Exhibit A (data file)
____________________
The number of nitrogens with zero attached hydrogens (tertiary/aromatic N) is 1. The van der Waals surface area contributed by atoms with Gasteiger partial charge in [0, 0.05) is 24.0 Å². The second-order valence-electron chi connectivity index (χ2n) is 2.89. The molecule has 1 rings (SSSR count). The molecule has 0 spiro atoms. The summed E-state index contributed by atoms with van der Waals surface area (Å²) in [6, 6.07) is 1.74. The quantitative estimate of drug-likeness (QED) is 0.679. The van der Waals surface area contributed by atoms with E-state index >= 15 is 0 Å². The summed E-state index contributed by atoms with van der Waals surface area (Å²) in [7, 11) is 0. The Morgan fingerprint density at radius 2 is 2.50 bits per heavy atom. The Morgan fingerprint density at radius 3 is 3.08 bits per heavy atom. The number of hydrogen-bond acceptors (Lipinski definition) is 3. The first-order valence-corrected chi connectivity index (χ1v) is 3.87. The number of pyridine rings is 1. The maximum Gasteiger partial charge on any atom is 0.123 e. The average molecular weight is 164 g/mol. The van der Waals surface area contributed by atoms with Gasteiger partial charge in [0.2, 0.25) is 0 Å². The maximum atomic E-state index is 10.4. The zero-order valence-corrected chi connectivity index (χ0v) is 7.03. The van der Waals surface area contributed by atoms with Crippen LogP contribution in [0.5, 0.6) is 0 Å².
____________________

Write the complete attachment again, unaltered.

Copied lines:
The number of nitrogens with zero attached hydrogens (tertiary/aromatic N) is 1. The van der Waals surface area contributed by atoms with Gasteiger partial charge in [0, 0.05) is 24.0 Å². The second-order valence-electron chi connectivity index (χ2n) is 2.89. The molecule has 1 rings (SSSR count). The molecule has 0 spiro atoms. The summed E-state index contributed by atoms with van der Waals surface area (Å²) in [6, 6.07) is 1.74. The quantitative estimate of drug-likeness (QED) is 0.679. The van der Waals surface area contributed by atoms with E-state index >= 15 is 0 Å². The summed E-state index contributed by atoms with van der Waals surface area (Å²) in [7, 11) is 0. The Morgan fingerprint density at radius 2 is 2.50 bits per heavy atom. The Morgan fingerprint density at radius 3 is 3.08 bits per heavy atom. The number of hydrogen-bond acceptors (Lipinski definition) is 3. The first-order valence-corrected chi connectivity index (χ1v) is 3.87. The number of pyridine rings is 1. The maximum Gasteiger partial charge on any atom is 0.123 e. The average molecular weight is 164 g/mol. The van der Waals surface area contributed by atoms with Gasteiger partial charge in [0.2, 0.25) is 0 Å². The maximum atomic E-state index is 10.4. The zero-order valence-corrected chi connectivity index (χ0v) is 7.03. The van der Waals surface area contributed by atoms with Crippen LogP contribution in [0.5, 0.6) is 0 Å².